Wow, I’ve really been inundated with emails from visitors to my weblog asking about the E3 Visa. I’ve done the best I can in answering everyone’s questions but now it’s gotten so frequent (particularly in the last couple of months) that I just decided to just post up this FAQ up. Most of the information I provide here is available from government sites and other blog/FAQs, but here I’ll answer for you in Layman’s terms.
Please remember I’m not an immigration lawyer and I don’t take any responsibility for the correctness of any of the info I just provided. Read at your own will!
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If your question isn’t answered here, please feel free to send me an email, but please remember I am a really busy guy but will do my best to answer your question in a timely manner.
I’d like to thank all the people who have helped me keep this information up to date including applicants and immigration lawyers.
Best of luck to everyone
These are the most common questions asked (last update April 24 2010):
1. Who qualifies for an E3 visa?
An E3 visa can be granted to an “Australian Citizen” whom has found a sponsor for employment in the United States. The job must be categorized as a “specialty occupation”. This term is a little vague but it generally goes for professionals such as IT occupations, Engineeering, Medical Professionals, etc. Typically a bachelor’s degree from a credited university or equivalent work experience is required (3 years experience for every year of education lacking). The speciality occupation category is the same as that defined for the H1b visa.
2. How long does the whole process take?
Typically from what I’ve seen from others who have successfully attained an E-3, It takes about 3-4 weeks. That said, mine has taken approximately 3 months, but I had a special case as mine underwent administrative processing.
3. What is the process?
Well, first thing is first, and go and find yourself a sponsor!
Let them know that you are Australian and are eligible for one of those nice and cheap E3s (compared to H1bs).
Second, you or your employer (most likely employer) will need to lodge a Labor Condition Application (LCA) with the US dept of Labor. This is form ETA 9035 and MUST be annotated with the words: “E-3 – Australia – to be processed”. You should have your LCA returned to you within 7 days. If the employer’s FEIN has not been verified by filing an LCA in the past, it can take longer.
It seems you can do this online now and receive your LCA immediately at http://www.lca.doleta.gov/
Once you have your LCA, you then make an apointment with the US consulate and apply for the E3 visa. Depending on which consulate you go to, you should make your appointment as soon as you get your LCA as the wait times (especially in Sydney) are super long, and you may need to wait up to a month before you actually attend your appointment.
At your appointment, you must not forget to bring with you the following:
1. Your LCA
2. A completed visa application (DS-160)
3. The letter of job offer from your employer
4. Evidence of Academic or equivalent qualification (typically your bachelors degree)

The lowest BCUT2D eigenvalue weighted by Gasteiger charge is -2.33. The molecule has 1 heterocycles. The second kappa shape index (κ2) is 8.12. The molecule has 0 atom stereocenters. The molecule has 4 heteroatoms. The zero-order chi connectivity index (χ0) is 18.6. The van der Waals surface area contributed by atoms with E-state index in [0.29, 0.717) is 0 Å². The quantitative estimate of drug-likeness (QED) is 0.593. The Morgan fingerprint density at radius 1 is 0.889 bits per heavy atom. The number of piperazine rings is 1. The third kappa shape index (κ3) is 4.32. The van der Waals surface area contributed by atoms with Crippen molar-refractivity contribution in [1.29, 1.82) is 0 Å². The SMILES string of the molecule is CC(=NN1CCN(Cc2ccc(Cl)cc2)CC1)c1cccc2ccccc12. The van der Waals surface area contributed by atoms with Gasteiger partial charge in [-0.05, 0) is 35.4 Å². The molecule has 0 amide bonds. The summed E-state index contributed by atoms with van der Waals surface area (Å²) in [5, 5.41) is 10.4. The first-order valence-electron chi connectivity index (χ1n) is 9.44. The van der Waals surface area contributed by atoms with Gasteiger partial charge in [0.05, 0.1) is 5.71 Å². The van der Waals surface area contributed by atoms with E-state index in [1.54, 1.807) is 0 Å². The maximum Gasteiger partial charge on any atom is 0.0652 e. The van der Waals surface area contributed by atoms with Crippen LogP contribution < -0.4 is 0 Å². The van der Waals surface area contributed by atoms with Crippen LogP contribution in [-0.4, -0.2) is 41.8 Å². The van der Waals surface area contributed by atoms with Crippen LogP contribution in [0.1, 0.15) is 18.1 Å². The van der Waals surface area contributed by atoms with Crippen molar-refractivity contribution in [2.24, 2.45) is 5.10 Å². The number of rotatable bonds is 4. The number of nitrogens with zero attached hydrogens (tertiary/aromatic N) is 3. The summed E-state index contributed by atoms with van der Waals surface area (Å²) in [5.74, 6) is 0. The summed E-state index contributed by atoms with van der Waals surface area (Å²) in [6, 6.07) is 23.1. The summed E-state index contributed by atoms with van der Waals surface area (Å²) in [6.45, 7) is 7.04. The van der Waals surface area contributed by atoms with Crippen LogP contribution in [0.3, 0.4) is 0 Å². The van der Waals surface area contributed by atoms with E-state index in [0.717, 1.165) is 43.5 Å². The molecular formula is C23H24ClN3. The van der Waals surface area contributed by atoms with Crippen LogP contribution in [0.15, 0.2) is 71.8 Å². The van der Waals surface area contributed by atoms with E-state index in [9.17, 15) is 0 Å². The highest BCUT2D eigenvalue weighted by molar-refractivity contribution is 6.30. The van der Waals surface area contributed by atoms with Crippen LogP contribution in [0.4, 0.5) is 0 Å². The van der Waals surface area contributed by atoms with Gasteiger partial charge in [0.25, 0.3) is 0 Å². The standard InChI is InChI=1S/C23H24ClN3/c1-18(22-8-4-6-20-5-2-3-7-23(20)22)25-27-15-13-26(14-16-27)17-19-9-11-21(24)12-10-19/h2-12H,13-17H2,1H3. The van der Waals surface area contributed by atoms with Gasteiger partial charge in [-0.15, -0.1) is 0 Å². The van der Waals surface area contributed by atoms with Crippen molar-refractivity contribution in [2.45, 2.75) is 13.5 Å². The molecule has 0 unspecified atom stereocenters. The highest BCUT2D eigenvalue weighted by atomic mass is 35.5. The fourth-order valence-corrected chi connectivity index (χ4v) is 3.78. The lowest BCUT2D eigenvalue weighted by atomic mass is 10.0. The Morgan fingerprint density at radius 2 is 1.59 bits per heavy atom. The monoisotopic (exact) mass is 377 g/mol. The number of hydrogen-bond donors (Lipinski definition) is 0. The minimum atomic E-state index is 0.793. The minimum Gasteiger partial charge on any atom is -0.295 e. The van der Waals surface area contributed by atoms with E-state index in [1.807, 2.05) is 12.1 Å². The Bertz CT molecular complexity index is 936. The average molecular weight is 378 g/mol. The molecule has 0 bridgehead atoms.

5. Evidence of ties to your country, e.g. Real Estate, Family, Educational, Financial ties etc.
6. 2 passport sized photos (American passport photos are (5x5cm)
7. Your current Passport
8. A reciept from Australia Post saying that you paid the “US non-immigrant visa fee”
9. A self addressed stamped envelope (preferably registered post) for the return of your passport
ok, phew so after all that! If all goes well in your appointment, you might be lucky enough for them to tell you to come and pick up your passport the next day with the visa in it.
4. Is the visa dual intent? Can I apply for Permanent Residency/Green card later?
“Technically”..No! That said, if you speak to an immigration lawyer, they maybe able to accommodate you by knowing the specifics of your case. Generally, you must provide evidence that Australia is your No.1, and that you intend to return to it once employment ceases. I had family, educational, and financial ties to show as evidence of my intent to return. Usually a statement to the consulate officer is sufficient.
5. Well, can I switch to H1b from E3?
You are going to have to do some great convincing to your employer though on why they should switch you from a cheap E3 to an expensive H1B but technically yes you can. In fact I have done this after my E-3 visa expired.
6. How long is it valid for?
The visa expires after 2 years but it is indefinetly renewable, so as long as your employer is willing to sponsor you, you can potentially stay as long as you like. (But forget about residency!)
7. How do you find a job?
Well, it’s about the same way you would back in Australia. So whatever approach you would use there, it’s the same way here
Just ring around, research your industry, find those companies that would be desperate for your ‘special skills’ and get in contact with them. Might even be worthwhile giving the US a visit.
Be weary of agents who claim that they can help you with this. Make sure you research any company or agent thoroughly before signing anything.
8. Is it possible to work freelance with this Visa?